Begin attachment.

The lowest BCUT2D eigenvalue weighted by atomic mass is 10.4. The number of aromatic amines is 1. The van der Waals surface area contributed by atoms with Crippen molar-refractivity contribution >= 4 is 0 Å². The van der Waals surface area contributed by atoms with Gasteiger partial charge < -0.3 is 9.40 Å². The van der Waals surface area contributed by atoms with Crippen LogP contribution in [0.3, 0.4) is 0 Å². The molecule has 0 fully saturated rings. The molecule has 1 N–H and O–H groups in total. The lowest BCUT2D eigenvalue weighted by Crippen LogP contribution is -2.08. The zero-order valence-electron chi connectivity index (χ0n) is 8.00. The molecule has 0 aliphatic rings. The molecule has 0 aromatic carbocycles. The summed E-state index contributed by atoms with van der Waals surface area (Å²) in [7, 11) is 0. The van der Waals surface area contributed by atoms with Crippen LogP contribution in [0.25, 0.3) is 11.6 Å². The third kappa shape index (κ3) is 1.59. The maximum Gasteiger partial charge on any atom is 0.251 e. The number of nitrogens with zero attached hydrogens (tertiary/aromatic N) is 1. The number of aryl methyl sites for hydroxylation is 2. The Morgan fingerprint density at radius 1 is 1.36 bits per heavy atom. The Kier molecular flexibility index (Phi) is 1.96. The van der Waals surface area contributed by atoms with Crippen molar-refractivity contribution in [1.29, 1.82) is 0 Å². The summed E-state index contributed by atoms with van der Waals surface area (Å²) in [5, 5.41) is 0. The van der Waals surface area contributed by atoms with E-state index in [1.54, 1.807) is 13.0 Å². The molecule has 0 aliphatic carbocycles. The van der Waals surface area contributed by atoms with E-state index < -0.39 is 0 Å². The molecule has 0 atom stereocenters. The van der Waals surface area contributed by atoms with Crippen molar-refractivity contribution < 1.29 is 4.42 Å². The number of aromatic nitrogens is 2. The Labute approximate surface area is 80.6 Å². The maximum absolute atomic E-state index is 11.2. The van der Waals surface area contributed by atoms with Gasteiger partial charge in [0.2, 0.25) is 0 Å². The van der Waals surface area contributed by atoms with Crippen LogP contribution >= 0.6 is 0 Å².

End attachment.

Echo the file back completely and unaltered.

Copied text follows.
The lowest BCUT2D eigenvalue weighted by atomic mass is 10.4. The number of aromatic amines is 1. The van der Waals surface area contributed by atoms with Crippen molar-refractivity contribution >= 4 is 0 Å². The van der Waals surface area contributed by atoms with Gasteiger partial charge < -0.3 is 9.40 Å². The van der Waals surface area contributed by atoms with Crippen LogP contribution in [0.3, 0.4) is 0 Å². The molecule has 0 fully saturated rings. The molecule has 1 N–H and O–H groups in total. The lowest BCUT2D eigenvalue weighted by Crippen LogP contribution is -2.08. The zero-order valence-electron chi connectivity index (χ0n) is 8.00. The molecule has 0 aliphatic rings. The molecule has 0 aromatic carbocycles. The summed E-state index contributed by atoms with van der Waals surface area (Å²) in [7, 11) is 0. The van der Waals surface area contributed by atoms with Crippen LogP contribution in [0.25, 0.3) is 11.6 Å². The third kappa shape index (κ3) is 1.59. The maximum Gasteiger partial charge on any atom is 0.251 e. The number of nitrogens with zero attached hydrogens (tertiary/aromatic N) is 1. The number of aryl methyl sites for hydroxylation is 2. The Morgan fingerprint density at radius 1 is 1.36 bits per heavy atom. The Kier molecular flexibility index (Phi) is 1.96. The van der Waals surface area contributed by atoms with Crippen molar-refractivity contribution in [1.29, 1.82) is 0 Å². The summed E-state index contributed by atoms with van der Waals surface area (Å²) in [5, 5.41) is 0. The van der Waals surface area contributed by atoms with E-state index in [1.54, 1.807) is 13.0 Å². The molecule has 0 aliphatic carbocycles. The van der Waals surface area contributed by atoms with E-state index < -0.39 is 0 Å². The molecule has 0 atom stereocenters. The van der Waals surface area contributed by atoms with Crippen molar-refractivity contribution < 1.29 is 4.42 Å². The number of aromatic nitrogens is 2. The Labute approximate surface area is 80.6 Å². The maximum absolute atomic E-state index is 11.2. The van der Waals surface area contributed by atoms with Gasteiger partial charge in [0.2, 0.25) is 0 Å². The van der Waals surface area contributed by atoms with Crippen LogP contribution >= 0.6 is 0 Å².